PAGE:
The Edible Schoolyard

Today’s blog post was written by Steve Reiher, VP of Marketing & Development for Operation Kids.

I recently had the opportunity to attend the open house for the Edible Schoolyard project at Green Charter School in New Orleans. Green Charter School is an open-access, public school serving more than 320 students in grades K-8. Most of Green’s students come from economically disadvantaged areas of New Orleans; in fact, about 95% qualify for the federal free or reduced-cost lunch program.

As part of our “Rebuilding Dreams in New Orleans” campaign, the goal of the Edible Schoolyard is to integrate organic gardening and fresh, seasonal cooking into the school’s curriculum and culture. Students participate in gardening and cooking lessons that reinforce classroom coursework in such core subjects as science, social studies, language and math.

The project revives and promotes the rich gardening and culinary heritages of New Orleans while providing hands-on growing and cooking experiences for public school students. The project is based on the highly successful Edible Schoolyard at Martin Luther King Middle School in Berkeley, California, a project of renowned chef Alice Waters and the Chez Panisse Foundation.

Students, teachers and community supporters participated in the event, along with Alice Waters and members of the Chez Panisse Foundation. Students prepared and served tasty refreshments made from fruits and vegetables grown in the garden. It was a great event and, more importantly, a tremendous addition to the educational environment for current and future students of Green School.

Alice was glowing as she addressed the audience about the Garden, the first time the concept has been attempted outside the Berkeley garden.

“Berkeley can be easily dismissed as, ‘You can only do it in Berkeley,’ Alice said. “But to come here and see this school and how it’s taken root in this culture, and the set of values, this can be used to transform any school in America. I’m proud and I’m touched. And I love that in a way, it’s not just a garden in a school, it’s a school in a garden. It’s helped transform how the thinking in the school has evolved over the past year.”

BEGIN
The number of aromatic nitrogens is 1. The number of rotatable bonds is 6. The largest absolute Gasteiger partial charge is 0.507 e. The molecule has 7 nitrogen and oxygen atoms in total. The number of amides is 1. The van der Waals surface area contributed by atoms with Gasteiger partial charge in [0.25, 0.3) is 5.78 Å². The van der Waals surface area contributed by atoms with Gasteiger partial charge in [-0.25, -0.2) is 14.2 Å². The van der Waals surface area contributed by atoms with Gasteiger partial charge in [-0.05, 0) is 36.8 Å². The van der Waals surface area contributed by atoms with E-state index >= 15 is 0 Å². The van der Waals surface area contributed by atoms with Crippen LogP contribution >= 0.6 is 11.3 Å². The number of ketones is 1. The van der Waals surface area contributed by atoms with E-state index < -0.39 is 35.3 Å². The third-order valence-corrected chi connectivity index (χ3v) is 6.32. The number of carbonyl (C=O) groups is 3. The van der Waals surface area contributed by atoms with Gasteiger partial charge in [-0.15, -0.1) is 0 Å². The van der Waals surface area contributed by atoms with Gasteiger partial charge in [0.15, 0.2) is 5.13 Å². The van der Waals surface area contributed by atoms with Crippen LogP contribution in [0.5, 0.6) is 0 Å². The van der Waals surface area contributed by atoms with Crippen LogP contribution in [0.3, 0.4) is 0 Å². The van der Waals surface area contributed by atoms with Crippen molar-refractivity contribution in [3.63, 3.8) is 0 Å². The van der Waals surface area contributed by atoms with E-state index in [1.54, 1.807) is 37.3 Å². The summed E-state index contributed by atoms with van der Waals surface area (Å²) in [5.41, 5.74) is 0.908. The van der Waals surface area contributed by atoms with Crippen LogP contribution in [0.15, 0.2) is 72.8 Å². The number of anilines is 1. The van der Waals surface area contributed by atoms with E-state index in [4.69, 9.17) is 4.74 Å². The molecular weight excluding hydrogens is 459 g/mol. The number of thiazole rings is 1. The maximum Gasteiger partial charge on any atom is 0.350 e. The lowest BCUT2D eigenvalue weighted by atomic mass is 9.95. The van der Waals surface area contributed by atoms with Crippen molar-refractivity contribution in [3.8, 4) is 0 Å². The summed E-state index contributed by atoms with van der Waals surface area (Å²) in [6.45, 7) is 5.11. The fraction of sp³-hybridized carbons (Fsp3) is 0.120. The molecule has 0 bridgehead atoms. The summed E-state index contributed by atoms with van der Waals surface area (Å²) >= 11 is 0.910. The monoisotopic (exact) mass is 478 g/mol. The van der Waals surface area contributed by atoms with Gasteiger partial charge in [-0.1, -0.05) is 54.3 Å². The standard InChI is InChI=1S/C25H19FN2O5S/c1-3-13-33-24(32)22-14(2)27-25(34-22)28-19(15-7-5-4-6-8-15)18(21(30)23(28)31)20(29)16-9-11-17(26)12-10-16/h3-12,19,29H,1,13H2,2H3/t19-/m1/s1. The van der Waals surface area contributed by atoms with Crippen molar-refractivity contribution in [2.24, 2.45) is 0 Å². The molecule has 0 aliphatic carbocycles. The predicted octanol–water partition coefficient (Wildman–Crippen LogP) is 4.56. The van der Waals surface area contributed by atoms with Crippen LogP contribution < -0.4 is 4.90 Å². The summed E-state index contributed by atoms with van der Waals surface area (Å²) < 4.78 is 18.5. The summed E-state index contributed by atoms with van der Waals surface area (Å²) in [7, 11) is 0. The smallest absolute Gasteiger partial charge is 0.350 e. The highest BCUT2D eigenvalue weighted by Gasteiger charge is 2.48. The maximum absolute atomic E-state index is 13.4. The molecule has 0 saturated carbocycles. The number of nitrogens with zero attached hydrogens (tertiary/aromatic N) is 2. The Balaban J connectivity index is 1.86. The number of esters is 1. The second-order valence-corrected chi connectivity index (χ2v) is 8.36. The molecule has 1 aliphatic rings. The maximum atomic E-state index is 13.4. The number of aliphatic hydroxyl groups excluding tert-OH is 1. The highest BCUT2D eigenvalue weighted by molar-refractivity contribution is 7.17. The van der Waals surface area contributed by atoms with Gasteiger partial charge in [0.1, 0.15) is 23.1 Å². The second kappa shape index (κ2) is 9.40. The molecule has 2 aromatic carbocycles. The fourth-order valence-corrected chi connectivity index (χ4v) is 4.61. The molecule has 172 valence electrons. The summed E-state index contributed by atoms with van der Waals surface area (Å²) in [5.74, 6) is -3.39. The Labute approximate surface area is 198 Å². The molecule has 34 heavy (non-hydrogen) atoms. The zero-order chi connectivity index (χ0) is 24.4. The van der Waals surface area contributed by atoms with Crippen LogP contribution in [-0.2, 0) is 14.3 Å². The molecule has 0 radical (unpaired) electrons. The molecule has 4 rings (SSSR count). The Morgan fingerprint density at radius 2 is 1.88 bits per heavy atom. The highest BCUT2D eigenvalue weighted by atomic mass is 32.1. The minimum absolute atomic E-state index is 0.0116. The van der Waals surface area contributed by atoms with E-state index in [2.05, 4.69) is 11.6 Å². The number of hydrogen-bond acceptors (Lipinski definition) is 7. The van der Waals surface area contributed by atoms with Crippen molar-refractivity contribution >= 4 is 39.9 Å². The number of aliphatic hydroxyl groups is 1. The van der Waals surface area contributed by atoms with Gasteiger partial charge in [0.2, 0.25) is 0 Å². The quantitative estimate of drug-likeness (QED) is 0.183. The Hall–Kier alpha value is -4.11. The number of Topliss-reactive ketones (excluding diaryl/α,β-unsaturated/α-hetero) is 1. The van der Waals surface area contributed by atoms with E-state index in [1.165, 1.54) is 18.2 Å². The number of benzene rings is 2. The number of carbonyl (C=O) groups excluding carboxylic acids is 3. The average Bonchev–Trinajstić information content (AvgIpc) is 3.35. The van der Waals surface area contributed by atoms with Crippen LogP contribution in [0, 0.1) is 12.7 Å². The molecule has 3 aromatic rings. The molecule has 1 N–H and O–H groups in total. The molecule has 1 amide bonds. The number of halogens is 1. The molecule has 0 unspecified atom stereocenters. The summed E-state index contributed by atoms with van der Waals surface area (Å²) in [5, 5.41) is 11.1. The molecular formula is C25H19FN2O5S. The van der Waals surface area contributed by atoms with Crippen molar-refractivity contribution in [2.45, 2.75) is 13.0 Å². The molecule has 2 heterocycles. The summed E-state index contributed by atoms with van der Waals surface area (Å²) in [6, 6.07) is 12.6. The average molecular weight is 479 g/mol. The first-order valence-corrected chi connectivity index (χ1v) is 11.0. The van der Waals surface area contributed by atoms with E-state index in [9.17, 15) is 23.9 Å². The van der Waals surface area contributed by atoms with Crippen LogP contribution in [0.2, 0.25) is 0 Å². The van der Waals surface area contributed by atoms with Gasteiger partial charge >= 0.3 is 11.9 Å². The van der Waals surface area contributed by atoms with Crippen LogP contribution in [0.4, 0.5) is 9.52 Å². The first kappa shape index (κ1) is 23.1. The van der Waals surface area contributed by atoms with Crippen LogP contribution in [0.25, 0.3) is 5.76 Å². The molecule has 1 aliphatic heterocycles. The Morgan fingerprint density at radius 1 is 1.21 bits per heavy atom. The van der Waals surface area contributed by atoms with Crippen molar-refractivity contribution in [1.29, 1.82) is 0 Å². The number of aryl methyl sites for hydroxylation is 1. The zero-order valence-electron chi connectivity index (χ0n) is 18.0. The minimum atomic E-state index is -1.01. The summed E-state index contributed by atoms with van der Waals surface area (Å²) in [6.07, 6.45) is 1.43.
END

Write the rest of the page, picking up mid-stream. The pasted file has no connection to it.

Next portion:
Teacher Ronika Harrison said the garden allows her to “come up with amazing lessons. We did poetry in the garden, using it as inspiration. And this is the area where we come out and do our reading groups. It encourages teamwork. And patience. It’s not like microwave-world.”

“Some might say this is a distraction from math and science, but I would say the opposite, that it’s a practical way to apply math and science,” said school founder and principal Tony Recasner. “And it’s so rare in an inner-city school that kids can be out of doors in a positive environment.” Tony went on to say that the student’s attitudes about the school and community are much more positive because of the garden, and that typical playground aggression is lessened because the students know each other so well working together on projects and as team members.

Operation Kids chose to support the Edible Schoolyard project because of the impact it makes on students, their families and the community. We also recognized the skills, innovation and hard work of the staff and community task force supporting the project. They have been accountable and transparent in all aspect of the project.

We’ll continue to work with them as they finish off the project at Green by building a new kitchen area for students to learn culinary skills, and as they begin implementing the Edible concept at their new sister school – the New Orleans Charter Middle School.

Kudos again to everyone involved in the Edible Schoolyard project!

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3 Comments

Filed under Initiative: Children's Issues, Initiative: Nonprofit Operations, Project updates, Whole Child

3 responses to “The Edible Schoolyard

  1. sengdroma

    This is a great chance and learning opportunity for all involved. I fully support projects of this kind. I did a similar project with some adapted ability children through the planting of a sensory garden – herbs, edible flowers, structured plants that allowed enhanced touch and smell and physical structures such a mini waterfalls. All entwined with wheel chair capable paths.

  2. I came across an article on Natalie Coughlin who supports your effort. I created a page in my blog because I was inspired by her and another swimmer’s charity work. I got lucky and came across you! It would be great to learn more about your efforts.

  3. Thank you. We are excited about so many things going on. I would encourage you to visit us at http://www.OperationKids.org as well.

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